When the sweet connections were turned on, the mice responded to water just as if it were sugar. By manipulating these connections, the researchers were able to change the perceived quality of the taste.
In contrast, when these connections were switched off but the taste cortex remained untouched, the mice could still recognize and distinguish sweet from bitter, but now lacked the basic emotional reaction to each taste.
Dr. Li Wang, Ph.D, a postdoctoral research scientist and the paper's first author, explained to Science Daily: "It would be like taking a bite of your favorite chocolate cake but not deriving any enjoyment from doing so. After a few bites, you may stop eating, whereas otherwise you would have scarfed it down."
This research is quite extraordinary, as typically the identity of food and the pleasure we derive from eating that food are intertwined. This study proves that they are separate components that could be isolated from each other and then manipulated separately.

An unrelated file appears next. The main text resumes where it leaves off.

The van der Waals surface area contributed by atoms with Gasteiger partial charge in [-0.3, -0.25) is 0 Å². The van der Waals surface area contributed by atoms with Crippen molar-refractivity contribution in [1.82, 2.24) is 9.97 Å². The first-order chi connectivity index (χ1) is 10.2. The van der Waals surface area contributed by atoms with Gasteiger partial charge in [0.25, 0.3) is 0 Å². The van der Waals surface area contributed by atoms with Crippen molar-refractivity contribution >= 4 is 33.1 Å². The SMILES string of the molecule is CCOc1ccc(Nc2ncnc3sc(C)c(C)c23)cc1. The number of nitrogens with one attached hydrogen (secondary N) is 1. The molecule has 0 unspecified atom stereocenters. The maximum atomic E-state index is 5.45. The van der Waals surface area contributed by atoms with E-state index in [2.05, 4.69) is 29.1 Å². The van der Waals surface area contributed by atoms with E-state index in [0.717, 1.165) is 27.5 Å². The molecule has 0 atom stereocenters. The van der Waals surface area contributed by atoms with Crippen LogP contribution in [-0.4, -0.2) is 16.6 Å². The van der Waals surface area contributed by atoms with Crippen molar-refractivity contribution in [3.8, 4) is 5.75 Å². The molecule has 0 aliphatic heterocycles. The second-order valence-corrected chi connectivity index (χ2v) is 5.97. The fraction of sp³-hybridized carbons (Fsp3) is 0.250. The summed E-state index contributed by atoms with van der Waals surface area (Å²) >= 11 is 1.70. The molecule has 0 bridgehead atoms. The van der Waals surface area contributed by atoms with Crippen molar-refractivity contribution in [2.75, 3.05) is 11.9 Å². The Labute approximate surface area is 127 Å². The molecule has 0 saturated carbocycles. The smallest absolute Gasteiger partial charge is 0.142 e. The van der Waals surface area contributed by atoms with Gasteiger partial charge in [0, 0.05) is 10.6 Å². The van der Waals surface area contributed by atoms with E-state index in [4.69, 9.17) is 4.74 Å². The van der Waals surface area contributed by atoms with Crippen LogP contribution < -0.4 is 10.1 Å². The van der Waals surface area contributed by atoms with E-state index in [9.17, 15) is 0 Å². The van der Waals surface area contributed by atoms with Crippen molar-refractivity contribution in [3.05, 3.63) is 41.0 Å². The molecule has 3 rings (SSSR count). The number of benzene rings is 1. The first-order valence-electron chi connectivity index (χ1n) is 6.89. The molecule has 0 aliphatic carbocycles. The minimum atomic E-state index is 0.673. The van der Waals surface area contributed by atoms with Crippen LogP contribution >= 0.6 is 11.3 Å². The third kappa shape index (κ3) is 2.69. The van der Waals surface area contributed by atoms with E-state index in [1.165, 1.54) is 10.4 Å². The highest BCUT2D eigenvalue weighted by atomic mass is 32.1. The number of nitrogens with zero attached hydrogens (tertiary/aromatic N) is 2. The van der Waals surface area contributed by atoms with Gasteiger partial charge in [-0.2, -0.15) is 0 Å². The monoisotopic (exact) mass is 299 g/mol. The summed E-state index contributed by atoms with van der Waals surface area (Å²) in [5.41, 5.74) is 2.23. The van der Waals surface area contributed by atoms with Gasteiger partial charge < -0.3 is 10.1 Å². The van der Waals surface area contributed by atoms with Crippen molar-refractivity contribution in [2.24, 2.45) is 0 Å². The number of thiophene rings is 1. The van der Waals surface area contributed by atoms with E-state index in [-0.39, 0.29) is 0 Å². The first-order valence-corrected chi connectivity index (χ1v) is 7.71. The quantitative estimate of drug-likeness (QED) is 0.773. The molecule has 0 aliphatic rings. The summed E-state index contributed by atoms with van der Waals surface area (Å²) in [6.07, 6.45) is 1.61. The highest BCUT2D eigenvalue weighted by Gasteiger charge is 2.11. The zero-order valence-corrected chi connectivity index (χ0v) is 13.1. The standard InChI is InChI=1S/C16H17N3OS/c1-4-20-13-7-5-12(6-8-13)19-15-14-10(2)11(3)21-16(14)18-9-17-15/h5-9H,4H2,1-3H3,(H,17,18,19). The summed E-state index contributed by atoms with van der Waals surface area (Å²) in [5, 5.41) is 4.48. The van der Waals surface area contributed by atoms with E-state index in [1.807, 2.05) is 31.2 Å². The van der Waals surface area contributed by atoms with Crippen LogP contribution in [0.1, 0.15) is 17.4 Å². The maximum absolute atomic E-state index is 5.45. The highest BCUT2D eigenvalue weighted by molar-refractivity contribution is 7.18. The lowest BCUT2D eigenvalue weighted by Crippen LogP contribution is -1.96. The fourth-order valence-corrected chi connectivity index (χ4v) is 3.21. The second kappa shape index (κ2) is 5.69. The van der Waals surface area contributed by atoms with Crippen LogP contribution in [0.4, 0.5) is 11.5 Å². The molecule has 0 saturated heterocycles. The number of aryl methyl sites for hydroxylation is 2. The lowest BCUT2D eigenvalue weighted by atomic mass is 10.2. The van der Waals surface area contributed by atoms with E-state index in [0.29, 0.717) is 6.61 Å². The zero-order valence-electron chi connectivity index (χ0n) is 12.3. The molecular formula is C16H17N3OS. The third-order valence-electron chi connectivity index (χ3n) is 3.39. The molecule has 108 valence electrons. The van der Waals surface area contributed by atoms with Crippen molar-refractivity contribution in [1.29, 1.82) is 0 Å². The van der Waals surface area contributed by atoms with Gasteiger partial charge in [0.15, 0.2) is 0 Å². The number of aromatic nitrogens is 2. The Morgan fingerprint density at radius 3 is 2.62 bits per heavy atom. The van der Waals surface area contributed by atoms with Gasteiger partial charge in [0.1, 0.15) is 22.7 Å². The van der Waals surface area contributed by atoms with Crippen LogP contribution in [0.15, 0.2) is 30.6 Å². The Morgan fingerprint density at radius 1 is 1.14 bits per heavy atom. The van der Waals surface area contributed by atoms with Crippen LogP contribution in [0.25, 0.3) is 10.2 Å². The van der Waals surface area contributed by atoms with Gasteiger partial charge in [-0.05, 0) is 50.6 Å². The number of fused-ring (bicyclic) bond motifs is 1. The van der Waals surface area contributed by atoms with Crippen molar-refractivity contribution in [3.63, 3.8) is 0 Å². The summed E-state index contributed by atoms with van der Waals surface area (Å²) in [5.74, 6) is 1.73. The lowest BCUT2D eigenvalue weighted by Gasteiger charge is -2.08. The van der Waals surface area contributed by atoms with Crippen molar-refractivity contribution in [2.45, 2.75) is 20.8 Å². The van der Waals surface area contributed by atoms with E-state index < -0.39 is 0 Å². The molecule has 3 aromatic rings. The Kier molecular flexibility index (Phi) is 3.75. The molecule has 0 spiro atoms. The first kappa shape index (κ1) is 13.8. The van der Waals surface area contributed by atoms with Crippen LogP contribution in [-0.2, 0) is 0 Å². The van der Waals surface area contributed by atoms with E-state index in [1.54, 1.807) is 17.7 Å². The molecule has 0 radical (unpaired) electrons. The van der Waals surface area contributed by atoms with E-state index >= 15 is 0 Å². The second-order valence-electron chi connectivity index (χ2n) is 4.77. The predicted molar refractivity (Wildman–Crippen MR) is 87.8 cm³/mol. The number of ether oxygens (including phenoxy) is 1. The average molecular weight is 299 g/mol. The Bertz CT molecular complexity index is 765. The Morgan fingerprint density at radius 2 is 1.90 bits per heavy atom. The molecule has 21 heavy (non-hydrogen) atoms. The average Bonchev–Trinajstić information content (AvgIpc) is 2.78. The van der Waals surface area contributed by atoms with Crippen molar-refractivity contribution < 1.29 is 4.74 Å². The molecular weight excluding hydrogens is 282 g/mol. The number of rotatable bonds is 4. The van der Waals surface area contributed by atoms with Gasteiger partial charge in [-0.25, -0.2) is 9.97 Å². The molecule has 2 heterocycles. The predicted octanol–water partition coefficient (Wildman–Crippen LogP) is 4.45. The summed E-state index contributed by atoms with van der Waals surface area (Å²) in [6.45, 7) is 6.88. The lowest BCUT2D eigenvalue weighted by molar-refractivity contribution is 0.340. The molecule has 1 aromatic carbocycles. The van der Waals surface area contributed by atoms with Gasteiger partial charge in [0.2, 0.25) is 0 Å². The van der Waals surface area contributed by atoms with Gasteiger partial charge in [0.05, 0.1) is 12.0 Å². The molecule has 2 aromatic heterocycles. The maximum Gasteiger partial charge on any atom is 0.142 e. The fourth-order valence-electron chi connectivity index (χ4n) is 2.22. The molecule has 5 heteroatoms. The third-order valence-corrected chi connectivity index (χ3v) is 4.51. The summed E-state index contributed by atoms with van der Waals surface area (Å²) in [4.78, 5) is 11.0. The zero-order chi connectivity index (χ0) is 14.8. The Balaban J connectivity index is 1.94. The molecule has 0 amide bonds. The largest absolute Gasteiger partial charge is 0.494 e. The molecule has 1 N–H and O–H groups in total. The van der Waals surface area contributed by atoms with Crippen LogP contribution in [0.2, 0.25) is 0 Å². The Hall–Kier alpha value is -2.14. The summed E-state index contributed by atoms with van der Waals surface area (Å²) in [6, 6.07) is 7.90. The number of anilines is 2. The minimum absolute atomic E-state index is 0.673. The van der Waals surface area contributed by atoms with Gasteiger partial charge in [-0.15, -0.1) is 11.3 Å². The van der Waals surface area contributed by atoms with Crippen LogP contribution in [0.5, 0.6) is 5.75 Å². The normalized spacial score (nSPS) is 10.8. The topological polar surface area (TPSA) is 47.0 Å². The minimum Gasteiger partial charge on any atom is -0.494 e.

This could be groundbreaking research in terms of advancing the treatments of certain eating disorders.
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While legalization has benefits, a new study suggests it may have one big drawback.
- A new study finds that rates of marijuana use and addiction have gone up in states that have recently legalized the drug.
- The problem was most severe for those over age of 26, with cases of addiction rising by a third.
- The findings complicate the debate around legalization.